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Old 07-26-2017, 10:47 AM
curmudgeonDwindle curmudgeonDwindle is offline
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Default Vintage Course Signage

Don't know if this example is already posted elsewhere, so here we go.

Attached is a pic of some vintage signage from the late 70's. We had signs like these at my original home course in northern Virginia. Should bring back some memories for the grey-beards.

Anyone else remember when the best disc in their bag was a Whamo-O red stamp 71 C-star?
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  #2  
Old 07-26-2017, 11:14 AM
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knettles knettles is offline
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Pretty cool. I'm too young to have seen any of them when they were fresh, but does anyone know the history of all the signs I've seen on older courses? If I had to guess, I'd say they were from the 80's. They're white with green objects and red numbers and look like they were made by the same person or company. I feel like they're pretty widespread and thought it strange that the same type of sign be on so many different courses.
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Last edited by knettles; 07-26-2017 at 11:17 AM.
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Old 07-26-2017, 11:20 AM
Krusen Krusen is offline
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That one looks a bit different, but overall similar to these sign kits from DGA.

https://www.discgolf.com/disc-golf-t...med-tee-signs/
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Old 07-26-2017, 11:41 AM
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I don't know how I've never heard of those before. And I bet those are the same ones I've seen, as I imagine DGA's been doing that for quite a while now. I actually really like the idea of the do-it-yourself decal kit. There's a nice simplicity to them that sometimes is missing from newer signs that get overpopulated with photo-realistic hole layouts.
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Old 07-26-2017, 11:47 AM
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The horizontal ones in post #2 were the DGA signs used for many years having done many of the decal applications myself on courses built. In post #3, DGA rotated the decal signs to vertical orientation and made them a bit smaller rectangles. Now they have a variety of signs and designs you can order.
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Old 07-26-2017, 11:49 AM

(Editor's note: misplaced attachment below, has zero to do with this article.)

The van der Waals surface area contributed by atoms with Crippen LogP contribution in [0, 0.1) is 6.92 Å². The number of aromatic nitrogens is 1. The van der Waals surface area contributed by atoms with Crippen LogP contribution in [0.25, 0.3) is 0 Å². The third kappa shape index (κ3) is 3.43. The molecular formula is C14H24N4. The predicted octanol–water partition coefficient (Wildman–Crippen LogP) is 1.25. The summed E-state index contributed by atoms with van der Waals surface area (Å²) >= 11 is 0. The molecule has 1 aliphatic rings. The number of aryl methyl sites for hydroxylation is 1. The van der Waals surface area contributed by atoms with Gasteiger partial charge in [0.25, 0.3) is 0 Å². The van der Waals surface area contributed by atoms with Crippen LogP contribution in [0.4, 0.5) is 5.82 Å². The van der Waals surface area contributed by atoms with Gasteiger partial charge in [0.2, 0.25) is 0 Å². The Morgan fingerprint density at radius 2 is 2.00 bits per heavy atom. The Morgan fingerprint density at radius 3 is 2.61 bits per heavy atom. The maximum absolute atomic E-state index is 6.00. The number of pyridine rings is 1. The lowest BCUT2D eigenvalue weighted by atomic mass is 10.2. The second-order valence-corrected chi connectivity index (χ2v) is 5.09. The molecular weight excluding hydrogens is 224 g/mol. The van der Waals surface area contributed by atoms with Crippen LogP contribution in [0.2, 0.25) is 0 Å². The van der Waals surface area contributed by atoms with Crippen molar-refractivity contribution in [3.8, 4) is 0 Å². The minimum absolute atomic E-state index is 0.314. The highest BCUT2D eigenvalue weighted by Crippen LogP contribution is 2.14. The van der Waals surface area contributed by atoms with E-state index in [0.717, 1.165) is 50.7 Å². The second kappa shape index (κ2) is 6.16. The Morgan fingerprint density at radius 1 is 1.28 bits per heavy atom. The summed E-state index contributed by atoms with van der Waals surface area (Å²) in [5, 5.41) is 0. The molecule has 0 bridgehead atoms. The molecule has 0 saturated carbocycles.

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I swear those metal framed signs were on damn near every one of the California courses I played a few years back.
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Old 07-26-2017, 12:46 PM
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I've seen a lot of signs like the one Nettles' post, compared to relatively few of the type in Kurusen's post.



As for the sign in the OP: not enough courses (particularly those that play near/over/around walking paths and other shared spaces) post signs warning other park goers that they are entering an area that's basically designated for the purpose of people throwing objects.

People don't wander aimlessly onto baseball fields or traditional golf courses, because it's obvious to them what it is, what people do there, and whether anyone's playing there at the time. That's simply not the case with disc golf.

Fairways that carve their way through walls of brush and trees often appear like inviting routes to stroll through the woods. Some notice baskets and wonder what they're for (maybe even tee signs and still not get it). The vast majority of people simply don't know what's going on there, or that people could be be throwing discs around a bend at them... because they're hidden from view in an area that the park has obviously approved for disc golf.

Multi-use parks really need to a better job of posting a few signs at key, high-traffic points of entry onto the course. Help your public be aware of their surroundings and any risks it poses to them. Doing so would also go a loonnnng way toward reinforcing and legitimizing those of us who take the time to politely explain to pedestrians, that while this is a public park, they're walking where people are supposed to be throwing objects that could hurt them.

IMHO, shame on parks for failing to do so... particularly those that specifically charge for disc golf.


/thread drift.

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Last edited by BogeyNoMore; 07-26-2017 at 12:51 PM.
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